In 1883, Marshall R. Sanguinet moved to Fort Worth. He formed an architectural company, Sanguinet and Staats, with Carl G. Staats in 1903. This company then proceeded to build many of the buildings in the Fort Worth area including churches, schools, the Waggoner Building, and the Flatiron Building. The Flatiron Building in Fort Worth was commissioned by Dr. Bacon Saunders, who had seen the 22-story NYC Flatiron Building. Saunders, a prominent surgeon, had moved to Fort Worth in 1893 and desired to establish his medical practice atop a building like the one he had seen in Manhattan. The Fort Worth Flatiron Building was completed in 1907.
The Flatiron Building is located at 1000 Houston Street, on the corner of Houston Street and West 9th Street. This location is at the northwest corner of the Fort Worth Convention Center and just north of Fort Worth City Hall. It is roughly 2,750 square feet. At the time that it was built, the Flatiron Building was one of Fort Worth's first buildings to have a steel frame. It was also the tallest building in north Texas at the time that it was built.
The design of the Fort Worth Flatiron Building was heavily influenced by what is known as the Chicago School of Architecture. This style was developed by a number of architects active in Chicago during the 1880s through the early 1900s. It is notable for its steel-frame structure and fire-resistant materials. Architectural enthusiasts will be able to note the influences of the famous Chicago School architect, Louis Sullivan. The original plans were for the building to be ten stories, but due to cost, this was reduced to the current seven stories. Saunders had commissioned the building for $70,000.
Sullivan's concept of dividing a building into three parts, the base, shaft, and crown can be seen in the Flatiron Building's construction. The Flatiron Building has a two-story base and five-story shaft. Dr. Saunders' office and pharmacy were located on the top two floors. The exterior fazade of what was Saunders' offices is highlighted by numerous arches.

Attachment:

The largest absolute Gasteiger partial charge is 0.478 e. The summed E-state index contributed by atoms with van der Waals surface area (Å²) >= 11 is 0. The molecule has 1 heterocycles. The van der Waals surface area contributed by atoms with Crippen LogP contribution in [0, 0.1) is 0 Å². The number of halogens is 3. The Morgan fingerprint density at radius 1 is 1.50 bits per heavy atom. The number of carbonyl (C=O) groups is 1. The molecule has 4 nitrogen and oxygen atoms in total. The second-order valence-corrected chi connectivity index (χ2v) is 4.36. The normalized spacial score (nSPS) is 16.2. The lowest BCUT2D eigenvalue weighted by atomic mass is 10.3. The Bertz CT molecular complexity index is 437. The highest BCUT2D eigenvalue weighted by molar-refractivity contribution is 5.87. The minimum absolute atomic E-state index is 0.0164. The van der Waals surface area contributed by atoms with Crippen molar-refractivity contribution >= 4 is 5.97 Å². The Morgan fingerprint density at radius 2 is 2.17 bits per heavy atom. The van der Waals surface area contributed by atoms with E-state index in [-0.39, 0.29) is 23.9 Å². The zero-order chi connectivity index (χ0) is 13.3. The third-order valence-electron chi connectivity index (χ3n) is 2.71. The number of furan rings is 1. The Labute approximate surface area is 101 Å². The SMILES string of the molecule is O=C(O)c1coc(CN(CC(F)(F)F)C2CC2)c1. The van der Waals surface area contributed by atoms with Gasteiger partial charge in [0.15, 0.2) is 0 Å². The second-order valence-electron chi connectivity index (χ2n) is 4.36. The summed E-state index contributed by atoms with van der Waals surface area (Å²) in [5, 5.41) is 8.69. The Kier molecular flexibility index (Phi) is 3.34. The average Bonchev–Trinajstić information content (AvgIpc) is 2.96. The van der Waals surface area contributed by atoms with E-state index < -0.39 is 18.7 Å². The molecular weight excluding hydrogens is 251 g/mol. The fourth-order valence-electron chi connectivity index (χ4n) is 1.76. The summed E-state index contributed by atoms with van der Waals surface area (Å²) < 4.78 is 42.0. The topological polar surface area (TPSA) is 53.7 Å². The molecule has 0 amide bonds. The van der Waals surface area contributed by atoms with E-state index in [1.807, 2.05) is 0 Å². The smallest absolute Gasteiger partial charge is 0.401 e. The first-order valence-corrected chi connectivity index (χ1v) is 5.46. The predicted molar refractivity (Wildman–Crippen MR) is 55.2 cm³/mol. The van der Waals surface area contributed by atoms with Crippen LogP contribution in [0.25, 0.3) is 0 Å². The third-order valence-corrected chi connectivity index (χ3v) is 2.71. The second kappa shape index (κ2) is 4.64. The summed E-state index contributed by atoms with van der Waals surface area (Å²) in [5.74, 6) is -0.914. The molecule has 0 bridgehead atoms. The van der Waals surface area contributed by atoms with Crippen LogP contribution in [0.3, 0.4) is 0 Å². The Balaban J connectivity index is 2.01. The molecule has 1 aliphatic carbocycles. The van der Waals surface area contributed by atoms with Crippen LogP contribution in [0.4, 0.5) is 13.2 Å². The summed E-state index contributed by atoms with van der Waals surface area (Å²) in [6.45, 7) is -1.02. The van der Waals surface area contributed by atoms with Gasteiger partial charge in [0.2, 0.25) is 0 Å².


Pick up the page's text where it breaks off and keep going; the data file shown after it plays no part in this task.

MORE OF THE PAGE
Above the second floor exterior, a number of panther heads stand out from the fazade. This symbolism harkens back to Robert Cowart's 1875 comment about Fort Worth, which lead to the Fort Worth being nicknamed "Panther City.'' The rather ornate cornice styling is often considered architecturally Neo-romantic.
In 1969, the building was listed as a state historical item and two years later was included on the National Register of Historical Places. When built it was the tallest building in North Texas. The building remains the only flatiron-styled building in Texas, and is one of five on the National Register.
Although the building can still be seen by visitors, the Flatiron Building is currently undergoing renovations that are anticipated to cost $4 million. The renovations call for a cafy to be added on the ground floor of the building. In addition, the renovations intend to convert part of the building into luxury loft apartments.
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